BCA v Singh | tutor2u Law

...is an important recent ruling of the Court of Appeal that has several interesting applications for AS law students. Read on for more!

Singh is a journalist who published an article in the Guardian newspaper that was critical of chiropractors, and in particular of the efficacy of chiropractic treatments for children with colic, sleeping and feeding problems, frequent ear infections, asthma and prolonged crying. He was subsequently sued for libel by the BCA.

The judge at first instance, Eady J, made a finding of fact that Singh’s allegation that the BCA “happily promotes bogus treatments” meant, to paraphrase, an allegation that it was a matter of fact that chiropractors were knowlngly dishonest. Libel law requires the defendant to prove the truth of such a statement of fact. Obviously, based on that finding, Singh would struggle to prove his allegation to be true of the BCA. He would have to prove that BCA/its members propagated treatments that they knew lacked any evidence of effectiveness. The judge decided that, where a claim refers to a “verifiable fact” such as this, it cannot be construed as fair comment. It was this decision of Eady J that was appealed as a preliminary issue prior to trial.

However, Singh’s view was that the judge was wrong on this, and he therefore appealed to the Court of Appeal, who agreed that Singh’s words should be taken as comment rather than fact, in a judgment referring to Orwell and quoting Milton! The Court found that, in a scientifically controversial area such as this, Singh’s claim that there was “not a jot of evidence” for the effectiveness of chiropractic treatments was a statement of opinion, that opinion being that there was no worthwhile or reliable evidence. Of course, this would make a successful claim by BCA a lot less likely, bearing in mind the available defence of fair comment, or “honest opinion” to use the preferred term of the Court of Appeal.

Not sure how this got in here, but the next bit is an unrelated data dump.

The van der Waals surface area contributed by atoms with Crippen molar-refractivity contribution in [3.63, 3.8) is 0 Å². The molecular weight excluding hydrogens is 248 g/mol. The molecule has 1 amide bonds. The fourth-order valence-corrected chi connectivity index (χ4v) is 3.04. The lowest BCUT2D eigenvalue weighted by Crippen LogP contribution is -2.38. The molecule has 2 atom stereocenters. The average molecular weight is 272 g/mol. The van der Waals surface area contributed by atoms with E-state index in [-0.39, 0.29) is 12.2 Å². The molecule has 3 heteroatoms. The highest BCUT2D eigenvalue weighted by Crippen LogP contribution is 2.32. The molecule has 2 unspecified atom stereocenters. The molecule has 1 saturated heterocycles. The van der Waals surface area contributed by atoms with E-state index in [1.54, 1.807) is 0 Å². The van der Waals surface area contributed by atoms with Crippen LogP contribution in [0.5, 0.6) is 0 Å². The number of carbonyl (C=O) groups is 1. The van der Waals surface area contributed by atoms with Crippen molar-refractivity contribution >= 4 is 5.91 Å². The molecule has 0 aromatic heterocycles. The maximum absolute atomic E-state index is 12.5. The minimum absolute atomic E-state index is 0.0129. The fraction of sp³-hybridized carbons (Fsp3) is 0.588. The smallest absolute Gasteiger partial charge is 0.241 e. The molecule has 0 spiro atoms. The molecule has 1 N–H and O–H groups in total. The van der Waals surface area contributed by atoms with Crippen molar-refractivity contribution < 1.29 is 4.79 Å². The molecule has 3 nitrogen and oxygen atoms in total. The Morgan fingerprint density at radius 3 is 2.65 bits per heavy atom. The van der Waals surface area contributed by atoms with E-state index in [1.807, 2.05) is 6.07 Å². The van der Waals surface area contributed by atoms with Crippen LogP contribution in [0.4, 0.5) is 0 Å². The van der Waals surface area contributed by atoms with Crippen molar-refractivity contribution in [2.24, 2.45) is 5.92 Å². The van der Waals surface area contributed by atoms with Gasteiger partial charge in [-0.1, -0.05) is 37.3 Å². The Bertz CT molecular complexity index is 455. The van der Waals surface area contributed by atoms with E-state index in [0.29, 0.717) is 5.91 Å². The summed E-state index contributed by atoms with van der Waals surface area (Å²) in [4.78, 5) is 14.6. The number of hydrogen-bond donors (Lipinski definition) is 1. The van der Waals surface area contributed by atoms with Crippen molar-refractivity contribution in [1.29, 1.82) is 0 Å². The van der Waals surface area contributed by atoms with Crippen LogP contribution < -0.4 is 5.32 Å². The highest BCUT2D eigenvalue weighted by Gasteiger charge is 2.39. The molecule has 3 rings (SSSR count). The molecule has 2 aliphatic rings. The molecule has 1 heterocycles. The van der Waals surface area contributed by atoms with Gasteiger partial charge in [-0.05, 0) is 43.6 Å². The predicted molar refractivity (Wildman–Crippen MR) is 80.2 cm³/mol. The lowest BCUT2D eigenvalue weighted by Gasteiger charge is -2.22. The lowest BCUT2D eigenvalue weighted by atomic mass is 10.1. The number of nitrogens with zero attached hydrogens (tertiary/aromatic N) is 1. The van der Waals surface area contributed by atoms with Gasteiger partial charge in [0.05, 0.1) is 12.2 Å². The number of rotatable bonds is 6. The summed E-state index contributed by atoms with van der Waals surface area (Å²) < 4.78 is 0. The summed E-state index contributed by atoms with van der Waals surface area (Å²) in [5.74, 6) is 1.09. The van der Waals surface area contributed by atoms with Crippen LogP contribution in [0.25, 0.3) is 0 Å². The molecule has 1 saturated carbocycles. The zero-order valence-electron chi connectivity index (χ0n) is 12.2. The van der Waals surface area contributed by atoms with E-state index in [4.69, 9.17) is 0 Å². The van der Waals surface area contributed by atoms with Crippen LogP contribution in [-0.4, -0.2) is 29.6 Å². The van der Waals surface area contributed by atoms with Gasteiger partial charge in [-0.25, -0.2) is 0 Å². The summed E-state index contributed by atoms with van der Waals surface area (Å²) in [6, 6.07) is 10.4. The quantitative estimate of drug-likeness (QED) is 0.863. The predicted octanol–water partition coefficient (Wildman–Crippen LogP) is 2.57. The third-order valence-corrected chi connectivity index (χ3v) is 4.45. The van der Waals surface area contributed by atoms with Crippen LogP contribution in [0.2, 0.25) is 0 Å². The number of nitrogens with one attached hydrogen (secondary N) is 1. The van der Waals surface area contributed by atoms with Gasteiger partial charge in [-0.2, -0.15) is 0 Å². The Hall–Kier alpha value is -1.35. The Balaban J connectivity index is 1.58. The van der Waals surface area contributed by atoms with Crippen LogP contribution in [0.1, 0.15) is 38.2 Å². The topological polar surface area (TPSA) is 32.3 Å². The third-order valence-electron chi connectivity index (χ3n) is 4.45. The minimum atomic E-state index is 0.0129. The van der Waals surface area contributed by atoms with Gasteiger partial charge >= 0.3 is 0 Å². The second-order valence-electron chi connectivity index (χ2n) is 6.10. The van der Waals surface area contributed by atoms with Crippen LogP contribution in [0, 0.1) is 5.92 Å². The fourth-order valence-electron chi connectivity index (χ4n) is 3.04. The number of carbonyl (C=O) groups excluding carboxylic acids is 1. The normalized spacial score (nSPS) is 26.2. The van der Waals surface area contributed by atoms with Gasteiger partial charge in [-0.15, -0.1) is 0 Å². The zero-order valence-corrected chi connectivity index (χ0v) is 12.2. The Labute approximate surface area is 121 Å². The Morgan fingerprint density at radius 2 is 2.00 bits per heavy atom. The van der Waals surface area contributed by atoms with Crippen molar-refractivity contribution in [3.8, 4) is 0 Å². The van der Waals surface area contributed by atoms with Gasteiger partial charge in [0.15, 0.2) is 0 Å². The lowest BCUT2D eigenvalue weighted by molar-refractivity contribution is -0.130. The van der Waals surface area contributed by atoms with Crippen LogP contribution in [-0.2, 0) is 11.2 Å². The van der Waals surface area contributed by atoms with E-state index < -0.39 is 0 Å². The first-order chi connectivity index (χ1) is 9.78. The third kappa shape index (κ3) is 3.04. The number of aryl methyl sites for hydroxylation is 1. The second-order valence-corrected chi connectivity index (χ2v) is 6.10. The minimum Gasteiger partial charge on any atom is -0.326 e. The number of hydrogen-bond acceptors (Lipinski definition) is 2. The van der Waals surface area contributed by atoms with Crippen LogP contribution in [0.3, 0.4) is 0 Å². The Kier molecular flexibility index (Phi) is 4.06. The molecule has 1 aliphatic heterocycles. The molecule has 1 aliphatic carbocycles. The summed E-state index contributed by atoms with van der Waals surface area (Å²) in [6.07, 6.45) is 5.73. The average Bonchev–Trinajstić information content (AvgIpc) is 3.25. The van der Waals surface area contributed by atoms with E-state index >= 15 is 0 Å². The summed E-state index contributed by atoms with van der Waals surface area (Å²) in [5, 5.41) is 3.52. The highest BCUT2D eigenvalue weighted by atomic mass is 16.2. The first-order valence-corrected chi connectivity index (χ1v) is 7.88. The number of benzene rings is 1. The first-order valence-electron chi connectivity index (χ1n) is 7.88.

Lord Judge in the Court of Appeal , speaking on behalf of all the judges, noted that the decision of BCA to refuse a right of reply offered by the Guardian newspaper, and to sue Mr Singh rather than the Guardian, with its comparatively deeper pockets, “[has created the ]...unhappy impression… that this is an endeavour by the BCA to silence one of its critics”. This reflects the wider concerns of interest groups about the law on libel, with its high costs and burden of proof on defendants, being a tool used by the rich to silence people, with the concomitant effect on freedom of speech.
For students, there are several things to take out of this.

Firstly, the campaign for libel reform is a great example of influcences on law reform - in this case, pressure groups such as the Libel Reform Campaign. Jack Straw has pledged to consider the issue, which has also made the Lib Dem manifesto, which shows the effect of such campaigns. There are also obvious links here to themes such as access to justice (Civil Courts) and legal funding, as well as the rule of law - as it seems that some are more equal before the law than others when it comes to libel!

Secondly, the judge in the Court of Appeal relied in part on an American case, Underwager v Salter [1994]. Students of judicial precedent can be reminded of the persuasive effect of foreign judgments such as this one, and also others such as Australian case The Wagon Mound and Re S, which referred to an American case.

UPDATE: since I began this post, it has emerged that the BCA, following the unfavourable preliminary ruling at the Court of Appeal, have now discontinued their case - which will be seen as a victory for campaigners for libel reform and free speech. Perhaps this also showcases one of the weaknesses of precedent - which is that sometimes businesses may settle rather than have an unfavourable precedent established - although at least we have the Court of Appeal’s preliminary ruling!

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